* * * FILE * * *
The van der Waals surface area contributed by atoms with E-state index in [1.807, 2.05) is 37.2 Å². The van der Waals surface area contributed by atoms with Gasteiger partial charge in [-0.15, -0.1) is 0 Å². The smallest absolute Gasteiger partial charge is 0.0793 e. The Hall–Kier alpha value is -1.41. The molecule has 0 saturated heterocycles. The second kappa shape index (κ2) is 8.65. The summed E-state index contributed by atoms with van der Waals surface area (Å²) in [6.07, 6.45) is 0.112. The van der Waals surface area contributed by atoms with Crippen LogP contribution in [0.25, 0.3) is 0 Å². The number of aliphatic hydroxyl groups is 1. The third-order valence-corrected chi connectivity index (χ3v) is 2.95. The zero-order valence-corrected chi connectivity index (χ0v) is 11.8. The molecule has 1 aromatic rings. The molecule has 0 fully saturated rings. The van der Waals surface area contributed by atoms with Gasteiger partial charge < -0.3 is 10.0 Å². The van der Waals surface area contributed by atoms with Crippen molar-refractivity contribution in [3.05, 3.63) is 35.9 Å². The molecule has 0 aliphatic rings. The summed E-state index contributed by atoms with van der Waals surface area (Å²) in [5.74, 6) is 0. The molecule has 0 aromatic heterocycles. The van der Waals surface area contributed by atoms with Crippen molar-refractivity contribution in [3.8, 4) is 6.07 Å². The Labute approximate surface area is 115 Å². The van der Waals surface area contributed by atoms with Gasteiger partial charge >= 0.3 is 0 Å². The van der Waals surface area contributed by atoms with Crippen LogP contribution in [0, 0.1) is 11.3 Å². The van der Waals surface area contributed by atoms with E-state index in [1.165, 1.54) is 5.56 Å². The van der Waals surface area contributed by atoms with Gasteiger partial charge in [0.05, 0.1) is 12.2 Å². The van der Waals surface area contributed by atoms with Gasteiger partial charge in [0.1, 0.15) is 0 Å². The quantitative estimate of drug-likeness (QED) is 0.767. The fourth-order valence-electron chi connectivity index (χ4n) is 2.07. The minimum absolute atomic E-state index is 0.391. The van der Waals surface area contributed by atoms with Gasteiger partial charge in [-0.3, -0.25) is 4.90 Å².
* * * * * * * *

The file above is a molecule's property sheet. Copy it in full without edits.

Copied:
The van der Waals surface area contributed by atoms with E-state index in [1.807, 2.05) is 37.2 Å². The van der Waals surface area contributed by atoms with Gasteiger partial charge in [-0.15, -0.1) is 0 Å². The smallest absolute Gasteiger partial charge is 0.0793 e. The Hall–Kier alpha value is -1.41. The molecule has 0 saturated heterocycles. The second kappa shape index (κ2) is 8.65. The summed E-state index contributed by atoms with van der Waals surface area (Å²) in [6.07, 6.45) is 0.112. The van der Waals surface area contributed by atoms with Crippen LogP contribution in [0.25, 0.3) is 0 Å². The number of aliphatic hydroxyl groups is 1. The third-order valence-corrected chi connectivity index (χ3v) is 2.95. The zero-order valence-corrected chi connectivity index (χ0v) is 11.8. The molecule has 1 aromatic rings. The molecule has 0 fully saturated rings. The van der Waals surface area contributed by atoms with Gasteiger partial charge < -0.3 is 10.0 Å². The van der Waals surface area contributed by atoms with Crippen molar-refractivity contribution in [3.05, 3.63) is 35.9 Å². The molecule has 0 aliphatic rings. The summed E-state index contributed by atoms with van der Waals surface area (Å²) in [5.74, 6) is 0. The molecule has 0 aromatic heterocycles. The van der Waals surface area contributed by atoms with Crippen molar-refractivity contribution in [3.8, 4) is 6.07 Å². The Labute approximate surface area is 115 Å². The van der Waals surface area contributed by atoms with Gasteiger partial charge >= 0.3 is 0 Å². The van der Waals surface area contributed by atoms with Crippen LogP contribution in [0, 0.1) is 11.3 Å². The van der Waals surface area contributed by atoms with E-state index in [1.165, 1.54) is 5.56 Å². The van der Waals surface area contributed by atoms with Gasteiger partial charge in [0.05, 0.1) is 12.2 Å². The van der Waals surface area contributed by atoms with Gasteiger partial charge in [0.1, 0.15) is 0 Å². The quantitative estimate of drug-likeness (QED) is 0.767. The fourth-order valence-electron chi connectivity index (χ4n) is 2.07. The minimum absolute atomic E-state index is 0.391. The van der Waals surface area contributed by atoms with Gasteiger partial charge in [-0.3, -0.25) is 4.90 Å².